CHAPLIN never makes the distinction between the quality of Chaplin’s work and Sennett’s or any other contemporaries (Buster Keaton, Harold Lloyd, Harry Langdon). So when we are told that Chaplin is the biggest star in the world at one point, some youngsters may imagine he attained that pedestal simply by being a celebrity (like the talentless, over-marketed brainless celebs of today – Montag, Khloe, Kendra, Snooki, Sorrentino) but he did it via actual hard work and unbounded talent and drive.
His drive to create cost him three marriages: 17-year-old Mildred Harris (Milla Jovovich, who slips a little nipple for us), Lita Grey (Deborah Moore), and Paulette Goddard (Diane Lane – young, tight and glorious). He would eventually settle down with Oona O’Neill (Moira Kelly, who also plays a double role as young Chaplin’s first love, Hetty. The resemblance between the two girls is never mentioned, though I guess the audience is meant to regard it as symbolic; that Hetty was his ideal and that Oona fulfilled that ideal – ?).
There’s the blonde bimbo stalker (Nancy Travis as Joan Barry), who accuses Chaplin of siring her child (hey, which famous man HASN’T had that?), with the prosecutor (James Woods) imploring the jury not to go by “this new-fangled thing called blood tests” (which proved the baby wasn’t Charlie’s), but to use their common sense in seeing the baby’s resemblance to Chaplin, using Charlie’s own creation against him, dirtily calling him, “this little tramp…” Richer, smarter and British, Chaplin was naturally declared guilty by the panel of ignorant, provincial rednecks.
Geraldine Chaplin (Charlie’s real-life daughter) plays Charlie’s insane mother, Hannah. David Duchovny is a hand-cranking cameraman (who believes the truth is out there somewhere), Paul Rhys is brother Sidney, and Penelope Ann Miller makes an appearance as Edna Purviance, a lifelong friend, who appeared in Chaplin’s THE KID.
When the movie shows Chaplin’s films, they show the real thing – no need to doctor Downey into the footage or create new “old” footage as Downey’s recreation of Chaplin is so exacting in the “real life” segments.
Kevin Kline is Chaplin’s good friend and raconteur, Douglas Fairbanks who, along with Mary Pickford and D.W. Griffith, founded United Artists with Chaplin. (Isn’t that a fantastic nugget; that Charlie Chaplin founded the first incarnation of United Artists? Yet the film flits about so fast, we hardly absorb this info. CHAPLIN reminds me of Jon Amiel’s film CREATION (2009) in which Darwin’s storied life is also shot at us through cannons, again only serving to whet the appetite for further delving into the great man.)
In 1913 Chaplin came to America from Britain on a theater tour – and in 1952 he was kicked out due to the outrageous paranoia of FBI head J. Edgar Hoover (played maliciously by Kevin Dunn). Hoover was a small-minded idiot, granted, but in the movie, his motivation to destroy Chaplin seemingly stems from being slighted at a swank dinner by him (where Charlie cutely tries out the famous bread roll dance which would be seen in GOLD RUSH). In real life, Hoover used McCarthyism as an excuse to perve into the sexual exploits of people he didn’t like and assuage his small-penis insecurities by indicting them for anything mundane; making up communist enemies to keep his job – the precursor to the swine Dick Cheney.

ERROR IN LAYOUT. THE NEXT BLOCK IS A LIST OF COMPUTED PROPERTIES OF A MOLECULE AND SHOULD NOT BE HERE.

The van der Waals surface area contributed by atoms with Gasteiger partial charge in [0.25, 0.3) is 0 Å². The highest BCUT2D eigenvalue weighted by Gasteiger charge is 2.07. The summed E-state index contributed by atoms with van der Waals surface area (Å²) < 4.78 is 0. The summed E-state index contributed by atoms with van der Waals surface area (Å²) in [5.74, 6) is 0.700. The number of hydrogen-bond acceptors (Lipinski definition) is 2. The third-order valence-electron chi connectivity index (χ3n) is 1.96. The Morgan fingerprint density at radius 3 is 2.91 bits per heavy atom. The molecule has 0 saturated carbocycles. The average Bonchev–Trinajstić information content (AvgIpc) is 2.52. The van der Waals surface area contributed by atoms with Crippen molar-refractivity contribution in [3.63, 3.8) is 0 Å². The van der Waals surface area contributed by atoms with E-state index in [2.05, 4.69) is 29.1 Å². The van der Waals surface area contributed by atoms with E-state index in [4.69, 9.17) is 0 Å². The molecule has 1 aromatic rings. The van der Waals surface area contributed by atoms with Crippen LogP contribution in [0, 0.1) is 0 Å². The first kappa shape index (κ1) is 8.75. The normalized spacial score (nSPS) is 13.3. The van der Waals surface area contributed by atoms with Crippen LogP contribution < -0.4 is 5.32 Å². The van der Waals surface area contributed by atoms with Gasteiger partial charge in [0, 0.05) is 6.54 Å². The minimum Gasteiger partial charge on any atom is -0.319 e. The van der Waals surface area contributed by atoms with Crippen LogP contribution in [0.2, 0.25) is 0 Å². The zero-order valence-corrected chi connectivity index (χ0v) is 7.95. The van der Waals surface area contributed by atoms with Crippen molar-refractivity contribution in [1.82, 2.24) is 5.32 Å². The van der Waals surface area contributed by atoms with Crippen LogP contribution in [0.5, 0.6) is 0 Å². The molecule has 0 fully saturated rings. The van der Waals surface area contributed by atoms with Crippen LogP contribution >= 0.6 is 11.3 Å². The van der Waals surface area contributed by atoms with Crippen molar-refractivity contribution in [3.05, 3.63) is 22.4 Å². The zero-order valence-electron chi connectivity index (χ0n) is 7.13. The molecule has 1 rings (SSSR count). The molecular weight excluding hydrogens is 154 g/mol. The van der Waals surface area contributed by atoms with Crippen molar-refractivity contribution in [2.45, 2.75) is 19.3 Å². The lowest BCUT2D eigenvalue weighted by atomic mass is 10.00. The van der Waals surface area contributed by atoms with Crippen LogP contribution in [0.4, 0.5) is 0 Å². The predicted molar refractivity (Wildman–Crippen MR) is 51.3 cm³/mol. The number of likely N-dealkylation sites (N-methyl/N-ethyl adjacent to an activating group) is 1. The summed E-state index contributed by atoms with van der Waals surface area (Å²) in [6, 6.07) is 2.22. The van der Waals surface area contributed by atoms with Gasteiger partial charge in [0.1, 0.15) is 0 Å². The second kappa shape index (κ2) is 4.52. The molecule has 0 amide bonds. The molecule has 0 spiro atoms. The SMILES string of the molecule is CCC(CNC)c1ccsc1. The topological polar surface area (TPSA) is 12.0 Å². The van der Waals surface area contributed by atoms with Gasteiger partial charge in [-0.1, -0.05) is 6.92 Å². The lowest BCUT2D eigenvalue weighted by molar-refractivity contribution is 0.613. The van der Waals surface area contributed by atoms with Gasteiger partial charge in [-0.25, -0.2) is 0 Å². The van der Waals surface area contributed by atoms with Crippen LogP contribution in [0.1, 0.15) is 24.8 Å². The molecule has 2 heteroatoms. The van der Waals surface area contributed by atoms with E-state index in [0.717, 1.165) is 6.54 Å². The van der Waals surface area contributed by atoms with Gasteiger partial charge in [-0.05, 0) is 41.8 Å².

Throughout this movie we lose cognizance that Chaplin made SILENT FILMS, heavily resistant to the “talkies” that were gaining popularity, because he was sure they would mean the end of the mystery behind his Little Tramp character. The first talkie he would make would be the controversial THE GREAT DICTATOR (1940) – a spoof on Nazism as it was spreading its venom across Europe; controversial not because he supported Nazism (which he didn’t) but for the simple fact he was featuring it in a movie. Though the final melodramatic speech is a cry for freedom from dictators, the FBI and the majority of mouth-breeders that make up America willfully misapprehended it and this movie tells us DICTATOR directly led to Chaplin’s exile. His thoughts about his first talkie were more prophetic than he could imagine, “Talking will be the end of the Tramp – but at least he’ll go out saying something I believe in.”
He should have reminded J. Edgar Idiot Hoover that he was wearing that Hitler mustache long before Adolph. Doug Fairbanks tells Charlie, “You look a lot like him – the mustache – I think he stole your act!”